Call us at (404) 738-5471 or contact us online to discuss your premises liability lawsuit claim with one of our experienced attorneys.
Frequently Asked Questions (FAQs)
What is the premises liability theory?
The premises liability theory is the legal principle that holds property owners or occupiers accountable for injuries sustained by individuals on their property due to unsafe conditions or negligence.
What is another name for premises liability?
Premises liability is often referred to as slip and fall law, though it encompasses more than just slip and fall incidents.
What is the difference between premises and general liability?
Premises liability refers specifically to injuries due to unsafe conditions on a property. In contrast, general liability is broader and covers a range of liabilities, including premises liability, product liability, and other personal injuries or property damages.
What is the difference between premises liability and personal injury?
Premises liability is a subset of personal injury law. While personal injury law deals with injuries to individuals due to someone else’s negligence or intentional acts, premises liability specifically deals with injuries on someone’s property.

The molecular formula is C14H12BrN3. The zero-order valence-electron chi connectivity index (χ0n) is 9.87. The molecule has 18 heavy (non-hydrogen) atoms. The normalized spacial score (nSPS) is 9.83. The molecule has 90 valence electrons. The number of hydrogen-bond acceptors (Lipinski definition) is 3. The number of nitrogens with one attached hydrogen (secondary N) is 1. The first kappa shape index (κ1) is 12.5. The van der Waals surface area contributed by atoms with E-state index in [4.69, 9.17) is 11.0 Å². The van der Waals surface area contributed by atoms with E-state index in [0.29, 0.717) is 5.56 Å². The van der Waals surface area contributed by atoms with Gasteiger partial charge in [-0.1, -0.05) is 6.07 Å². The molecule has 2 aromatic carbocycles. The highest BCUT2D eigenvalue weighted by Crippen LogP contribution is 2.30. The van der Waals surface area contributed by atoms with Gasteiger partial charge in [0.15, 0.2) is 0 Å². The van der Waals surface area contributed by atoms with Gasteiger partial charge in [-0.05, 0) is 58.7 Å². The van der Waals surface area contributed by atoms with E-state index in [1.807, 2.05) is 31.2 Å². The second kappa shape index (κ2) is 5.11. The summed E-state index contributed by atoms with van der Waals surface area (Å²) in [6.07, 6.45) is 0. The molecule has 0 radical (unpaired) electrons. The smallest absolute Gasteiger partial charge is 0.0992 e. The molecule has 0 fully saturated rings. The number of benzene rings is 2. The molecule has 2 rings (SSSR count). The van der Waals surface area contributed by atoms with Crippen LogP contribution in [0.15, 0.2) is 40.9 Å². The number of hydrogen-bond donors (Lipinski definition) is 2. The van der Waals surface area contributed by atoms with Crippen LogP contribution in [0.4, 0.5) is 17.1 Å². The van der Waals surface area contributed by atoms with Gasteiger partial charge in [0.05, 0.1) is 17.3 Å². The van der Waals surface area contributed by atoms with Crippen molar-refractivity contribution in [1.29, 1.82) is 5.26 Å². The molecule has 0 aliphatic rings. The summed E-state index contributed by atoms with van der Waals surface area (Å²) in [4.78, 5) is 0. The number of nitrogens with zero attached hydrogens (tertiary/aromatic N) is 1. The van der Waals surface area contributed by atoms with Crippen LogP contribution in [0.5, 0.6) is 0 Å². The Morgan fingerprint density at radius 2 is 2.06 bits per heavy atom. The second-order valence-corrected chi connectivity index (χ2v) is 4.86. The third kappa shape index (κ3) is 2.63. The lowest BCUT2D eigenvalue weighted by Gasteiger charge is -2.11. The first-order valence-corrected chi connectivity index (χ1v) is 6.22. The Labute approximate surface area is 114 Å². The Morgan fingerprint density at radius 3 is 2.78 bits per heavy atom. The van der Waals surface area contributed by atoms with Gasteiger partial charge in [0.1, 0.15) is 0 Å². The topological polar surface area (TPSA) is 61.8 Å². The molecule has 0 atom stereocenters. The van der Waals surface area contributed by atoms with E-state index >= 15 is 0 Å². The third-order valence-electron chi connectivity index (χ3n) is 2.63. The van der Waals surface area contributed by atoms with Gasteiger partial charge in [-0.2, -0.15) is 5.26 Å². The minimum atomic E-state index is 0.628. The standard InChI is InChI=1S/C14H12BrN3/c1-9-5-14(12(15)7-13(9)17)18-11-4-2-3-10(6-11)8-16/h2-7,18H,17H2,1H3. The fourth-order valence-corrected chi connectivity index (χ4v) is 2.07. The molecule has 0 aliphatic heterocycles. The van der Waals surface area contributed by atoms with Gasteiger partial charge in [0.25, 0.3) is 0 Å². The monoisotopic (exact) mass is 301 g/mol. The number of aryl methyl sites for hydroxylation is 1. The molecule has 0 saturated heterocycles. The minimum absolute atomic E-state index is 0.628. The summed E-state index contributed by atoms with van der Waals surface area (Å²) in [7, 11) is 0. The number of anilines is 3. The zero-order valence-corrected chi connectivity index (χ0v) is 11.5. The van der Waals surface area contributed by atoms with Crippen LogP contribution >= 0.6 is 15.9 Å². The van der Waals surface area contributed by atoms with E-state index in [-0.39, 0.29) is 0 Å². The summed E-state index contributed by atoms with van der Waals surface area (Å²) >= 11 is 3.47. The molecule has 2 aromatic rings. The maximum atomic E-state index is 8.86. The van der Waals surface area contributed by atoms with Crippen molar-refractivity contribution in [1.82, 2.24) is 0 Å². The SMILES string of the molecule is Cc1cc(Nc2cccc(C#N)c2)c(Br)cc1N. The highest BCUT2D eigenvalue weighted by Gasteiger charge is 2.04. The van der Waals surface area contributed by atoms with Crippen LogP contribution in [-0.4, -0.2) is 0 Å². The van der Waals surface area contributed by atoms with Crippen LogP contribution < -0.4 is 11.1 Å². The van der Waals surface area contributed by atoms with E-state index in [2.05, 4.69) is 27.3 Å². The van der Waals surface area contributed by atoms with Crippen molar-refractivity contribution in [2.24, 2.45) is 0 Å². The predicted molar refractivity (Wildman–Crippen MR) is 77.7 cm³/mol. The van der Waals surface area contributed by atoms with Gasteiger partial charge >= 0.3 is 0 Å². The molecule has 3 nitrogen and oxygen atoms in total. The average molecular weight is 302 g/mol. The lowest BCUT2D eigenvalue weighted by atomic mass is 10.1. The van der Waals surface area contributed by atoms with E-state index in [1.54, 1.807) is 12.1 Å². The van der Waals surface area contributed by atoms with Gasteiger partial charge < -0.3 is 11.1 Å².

Premises liability law is a complex area that can significantly impact property owners and those who suffer injuries on someone else’s property. It’s essential for individuals to understand the basic elements of a premises liability claim and property owners’ responsibilities towards visitors. If you believe you have a premises liability claim, it is advisable to consult an attorney who specializes in this area of law. The professionals at Moton Legal Group or a similar law firm can help you navigate the complexities of premises liability claims and fight for the compensation you deserve.
EXAMPLES OF PREMISES LIABILITY:
Slip and Fall
Dog Bite Cases